How Humanity Affects the Future

HumanityIt may not seem as though humanity affects the future as a collective whole, but consider the history of inventions and discoveries: they tell a different story.

Imagine a world in the future and a true ability to teleport anywhere on Earth, anywhere at all. Let’s forget, for a moment, that this may not exactly be a feasible mode of transportation and focus on the scenario.

First of all, why might I (or someone else) invent a teleporting device? No, it’s not just because it’s epic, although that is a perfectly acceptable answer under other circumstances.

Logically, here’s a list of what a teleporting device could mean for humanity:

  • Reduced commute times, or completely obliterate them.
  • Reduced need for vehicles and therefore, reduced pollution.
  • A (presumably) safer mode of transportation (no hi-jacking, plane or car crashes).
  • More time to spend with family, and work on meaningful relationships for improved emotional and mental stability.
  • Improved economics worldwide.
  • Enhanced global attitude.
  • Possible elimination of inner-city and poverty-stricken areas.

This is just a very tiny list of the immediate possibilities of such an innovation. The real question is: would we use the technology for those purposes?

Sadly, I don’t think we would use it to the best of its potential. History shows that we become greedy, among other things. How did humanity affect the future when it was handed the discoveries of Albert Einstein? Humanity created a weapon of mass destruction.

Businesses may decide that since we are saving time with our commute, we can get to work earlier and put in more hours during the day so they can grasp at more revenue. We would probably not end up spending more time with those we love, or fulfilling our dreams. We would simply spend even more time putting work first and juggling everything else around it.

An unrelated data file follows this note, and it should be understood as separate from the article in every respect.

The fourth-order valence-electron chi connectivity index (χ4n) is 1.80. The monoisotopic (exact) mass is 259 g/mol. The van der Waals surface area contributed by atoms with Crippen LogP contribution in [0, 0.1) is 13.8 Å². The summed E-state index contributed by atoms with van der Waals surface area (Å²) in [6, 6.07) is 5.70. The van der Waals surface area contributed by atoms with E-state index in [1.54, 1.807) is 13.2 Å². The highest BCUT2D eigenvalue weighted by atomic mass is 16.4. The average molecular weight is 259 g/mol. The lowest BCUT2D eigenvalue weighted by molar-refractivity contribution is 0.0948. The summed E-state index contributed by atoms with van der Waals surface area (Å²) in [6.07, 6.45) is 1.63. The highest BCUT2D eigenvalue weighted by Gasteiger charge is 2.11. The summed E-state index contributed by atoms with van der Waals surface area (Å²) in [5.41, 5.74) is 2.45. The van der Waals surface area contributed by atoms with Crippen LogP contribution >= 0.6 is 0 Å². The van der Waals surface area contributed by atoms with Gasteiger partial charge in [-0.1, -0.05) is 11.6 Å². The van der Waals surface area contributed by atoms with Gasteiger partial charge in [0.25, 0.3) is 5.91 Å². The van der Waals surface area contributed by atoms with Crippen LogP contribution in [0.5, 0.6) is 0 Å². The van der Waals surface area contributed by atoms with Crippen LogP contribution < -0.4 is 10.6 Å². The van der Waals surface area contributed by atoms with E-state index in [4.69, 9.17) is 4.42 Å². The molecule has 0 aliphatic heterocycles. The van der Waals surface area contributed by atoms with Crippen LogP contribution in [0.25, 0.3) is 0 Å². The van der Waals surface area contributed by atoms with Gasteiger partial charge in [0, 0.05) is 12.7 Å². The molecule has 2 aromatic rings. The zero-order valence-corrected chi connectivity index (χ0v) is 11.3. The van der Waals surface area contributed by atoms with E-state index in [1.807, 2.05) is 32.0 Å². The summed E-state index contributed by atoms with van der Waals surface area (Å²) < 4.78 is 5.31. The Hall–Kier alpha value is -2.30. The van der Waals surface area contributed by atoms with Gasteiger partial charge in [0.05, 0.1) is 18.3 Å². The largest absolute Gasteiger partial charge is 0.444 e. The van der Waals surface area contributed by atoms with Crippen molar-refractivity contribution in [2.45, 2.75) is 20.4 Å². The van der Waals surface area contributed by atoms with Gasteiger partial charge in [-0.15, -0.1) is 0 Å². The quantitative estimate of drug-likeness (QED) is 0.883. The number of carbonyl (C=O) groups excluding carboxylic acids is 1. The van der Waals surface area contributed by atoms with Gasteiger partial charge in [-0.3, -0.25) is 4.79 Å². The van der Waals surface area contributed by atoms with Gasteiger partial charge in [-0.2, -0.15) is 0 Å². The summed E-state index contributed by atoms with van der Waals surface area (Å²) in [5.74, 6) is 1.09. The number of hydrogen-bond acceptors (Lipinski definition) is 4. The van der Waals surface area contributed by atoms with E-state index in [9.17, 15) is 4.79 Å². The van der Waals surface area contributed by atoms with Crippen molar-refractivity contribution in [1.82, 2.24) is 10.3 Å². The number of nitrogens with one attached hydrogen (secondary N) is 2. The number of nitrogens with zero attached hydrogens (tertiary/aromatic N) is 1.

I think overall we have improved over the years, but would it take long for someone to coordinate terrorist attacks using the teleporting device, or to show up in enemy territory with troops at the ready?

So I’ll ask again how humanity affects the future?

Humanity necessitates certain limits on innovation and discovery. How sad is that? We are our own worst enemies. We could probably eradicate poverty, starvation, and a good portion of disease with a kind of teleporting technology but we would need to ask ourselves what the risks would be, and if it would still be worth it to invent such a thing.

Would humanity be able to rise above petty differences for the good of all the inhabitants of the world? I would really like to believe that it is a possibility. Certainly it should be more of a possibility than ever to forge relationships across borders and cultures.

If it was your invention, would you take the chance, or would you lock away the discovery or innovation in your mind to prevent the possibility of catastrophic outcomes?

What would you do to change how humanity affects the future?

That’s food for thought this week. May everyone have a synapse-sizzling week full of potential!

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